While this was an interesting read, which was a required read for my Anthropology class, yet I found the information dated and the tone to be condescending toward people with differing views.
Tayler K
Feb 18, 2014 Tayler K rated it it was ok  ·  review of another edition
Shelves: school, nonfiction
Some really interesting explanations for why people in different cultures do or don't eat different things, from perspectives that make sense but most of us wouldn't think about. Humanity is, at least in some ways, more efficient than you would think.
Brian
May 10, 2015 Brian rated it liked it  ·  review of another edition
This book was quite informative. However, some of the language got a bit technical and there were sections of the chapter on cannibalism that were particularly gruesome.
Mariocarboni
May 02, 2016 Mariocarboni rated it really liked it  ·  review of another edition
In tempi di nuovi tabù alimentari e fanatismi una utile lettura
Devero
Feb 02, 2014 Devero rated it really liked it  ·  review of another edition
Rispetto a "Cannibali e Re" questo "Buono da Mangiare" è lievemente inferiore. Certamente si concentra maggiormente sul cibo e sull'evoluzione della cultura alimentare delle società e civiltà umane, ma manca di approfondire l'aspetto storico come invece faceva "Cannibali e Re". Resta una lettura più che buona, che apre la mente come solo divulgatori come Marvin Harris o Jared Diamond sanno fare.
Isaac Timm
The book is a very good discussion on food culture, but the author's research on cannibalism seemed a bit bias, relying heavily on first hand accounts of Spanish Jesuit priests who in many cases had a vested interest in dehumanizing the indigenous peoples new world. I would have liked to have seen the archeological evidence on which he backs his cannibalism theories.
Ryan Dilbert
May 22, 2007 Ryan Dilbert rated it liked it  ·  review of another edition
Recommends it for: horse-eaters, cannibals and social anthropologists
The dude is all harsh on vegetarianism. He basically says it is ridiculous and insane (I think his 80's scientific data is out of date). It was interesting to see how history and economy may have played a part in how Hindis love cows, Muslims hate pigs, and why America is willing to cut up horses and sell them, but not to put them in a sandwich.
Amelia
Feb 16, 2008 Amelia rated it it was amazing  ·  review of another edition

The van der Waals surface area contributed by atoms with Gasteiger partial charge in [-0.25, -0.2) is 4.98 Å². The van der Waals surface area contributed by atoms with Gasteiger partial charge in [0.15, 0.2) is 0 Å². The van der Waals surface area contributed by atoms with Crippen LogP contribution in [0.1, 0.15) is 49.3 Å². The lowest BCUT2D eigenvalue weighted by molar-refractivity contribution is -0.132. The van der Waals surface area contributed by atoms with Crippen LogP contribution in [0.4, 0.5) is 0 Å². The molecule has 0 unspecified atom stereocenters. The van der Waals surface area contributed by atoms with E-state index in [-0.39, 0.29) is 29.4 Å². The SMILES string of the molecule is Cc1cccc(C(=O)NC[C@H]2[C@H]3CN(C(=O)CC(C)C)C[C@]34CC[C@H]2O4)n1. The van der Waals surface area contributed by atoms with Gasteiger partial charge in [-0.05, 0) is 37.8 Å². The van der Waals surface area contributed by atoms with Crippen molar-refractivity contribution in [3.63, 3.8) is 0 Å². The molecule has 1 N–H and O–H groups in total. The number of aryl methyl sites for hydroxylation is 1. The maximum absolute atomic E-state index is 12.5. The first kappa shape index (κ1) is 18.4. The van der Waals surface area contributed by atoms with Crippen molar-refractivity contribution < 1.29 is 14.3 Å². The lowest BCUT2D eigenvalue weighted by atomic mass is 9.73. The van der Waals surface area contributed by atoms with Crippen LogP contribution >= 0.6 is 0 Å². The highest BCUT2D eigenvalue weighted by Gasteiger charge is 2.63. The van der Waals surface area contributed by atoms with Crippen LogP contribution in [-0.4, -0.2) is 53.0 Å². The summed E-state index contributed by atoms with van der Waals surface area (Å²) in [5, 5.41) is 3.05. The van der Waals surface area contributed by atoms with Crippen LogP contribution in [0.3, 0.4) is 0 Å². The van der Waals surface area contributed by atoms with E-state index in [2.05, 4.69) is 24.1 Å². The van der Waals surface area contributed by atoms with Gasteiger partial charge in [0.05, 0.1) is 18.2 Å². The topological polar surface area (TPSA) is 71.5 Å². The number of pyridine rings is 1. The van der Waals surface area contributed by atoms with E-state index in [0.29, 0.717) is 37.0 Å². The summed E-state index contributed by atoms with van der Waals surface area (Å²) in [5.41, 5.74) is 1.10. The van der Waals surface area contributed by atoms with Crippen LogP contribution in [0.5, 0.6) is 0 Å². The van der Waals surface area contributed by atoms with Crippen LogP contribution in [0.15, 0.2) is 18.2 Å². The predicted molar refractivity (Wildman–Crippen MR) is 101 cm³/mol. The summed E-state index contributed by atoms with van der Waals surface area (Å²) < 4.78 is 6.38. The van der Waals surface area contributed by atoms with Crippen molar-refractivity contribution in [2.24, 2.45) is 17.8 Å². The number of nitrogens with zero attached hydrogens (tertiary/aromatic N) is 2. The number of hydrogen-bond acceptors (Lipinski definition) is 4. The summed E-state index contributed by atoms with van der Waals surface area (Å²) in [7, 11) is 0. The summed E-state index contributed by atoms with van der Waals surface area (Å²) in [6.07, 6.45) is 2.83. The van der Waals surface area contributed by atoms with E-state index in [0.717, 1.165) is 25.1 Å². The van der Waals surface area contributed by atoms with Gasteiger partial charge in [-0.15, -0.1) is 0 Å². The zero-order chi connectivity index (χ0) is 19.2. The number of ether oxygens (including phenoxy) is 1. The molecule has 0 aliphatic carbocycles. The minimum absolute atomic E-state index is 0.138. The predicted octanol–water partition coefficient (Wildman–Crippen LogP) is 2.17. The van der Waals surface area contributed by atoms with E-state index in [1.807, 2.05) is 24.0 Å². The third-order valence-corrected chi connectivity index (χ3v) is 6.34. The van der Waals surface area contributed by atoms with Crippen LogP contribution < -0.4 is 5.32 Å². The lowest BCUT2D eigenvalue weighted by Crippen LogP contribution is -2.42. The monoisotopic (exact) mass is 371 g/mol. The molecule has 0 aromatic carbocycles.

A fascinating read of what cultures dictate what eating decisions, and why. Why do Americans have an aversion to eating horse? Why do Asians avoid dairy? Why does Islam forbid pork? Marvin Harris presents nuanced explanations to each of these questions (as well as many more).
Michele Bergadano
"Invecchiando, i buddhisti diventano molto scrupolosi nell'osservanza del divieto di uccisione degli animali, ma sanno sempre trovare qualcuno che assolva a questa sporca bisogna in loro vece." (Marvin Harris)
Russell Ramaswamy
Apr 27, 2008 Russell Ramaswamy rated it really liked it  ·  review of another edition
This is one of the best books I've ever read. I recommend it along with his other book Cows, Pigs, Wars and Witches. Other books of his , Our Kind, Cannibals & Kings
Laura
Mar 12, 2010 Laura rated it really liked it  ·  review of another edition
A bit disgusting at times but it taught me things I did not know about people in other parts of the world and where some beliefs come from.
Saurio Saurio
May 09, 2011 Saurio Saurio rated it it was amazing
Releyendolo.
Un libro fundamental para debatir contra vegetarianos estrictos o contra aquellos que cuestionan nuestras manías alimenticias.
Alice
Nov 14, 2010 Alice rated it it was amazing  ·  review of another edition
ho imparato tantissime cose sugli Hamburger, sul cibarsi di carne di cavallo, sulla Quaresima.
Zachary
Aug 05, 2008 Zachary rated it really liked it  ·  review of another edition
Some things aren't meant to go in your mouth, but they do anyway.
Marianne Sarkis
Sep 18, 2013 Marianne Sarkis rated it really liked it  ·  review of another edition
Shelves: fall-2013
I dish finally come around to appreciating him, even his approach.
Ron
Dec 10, 2008 Ron rated it really liked it  ·  review of another edition
Pre-Michael Pollan, Marxist food anthropology.
Tracey
SDMB recco: CalMeacham
Cynthia Yanok
Cynthia Yanok marked it as to-read
Sep 28, 2016
Monica Mogno
Monica Mogno marked it as to-read
Sep 28, 2016
Lily
Lily rated it really liked it
Sep 27, 2016
Patricio
Patricio marked it as to-read
Sep 21, 2016
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American anthropologist Marvin Harris was born in Brooklyn, New York. A prolific writer, he was highly influential in the development of cultural materialism. In his work he combined Karl Marx's emphasis on the forces of production with Malthus's insights on the impact of demographic factors on other parts of the sociocultural system. Labeling demographic and production factors as infrastructure, ...more
More about Marvin Harris...

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“We can eat and digest everything from rancid mammary gland
secretions to fungi to rocks (or cheese, mushrooms, and salt if
you prefer euphemisms).”
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“Strictly speaking, human flesh itself contains the highest-qual­
ity protein that one can eat.”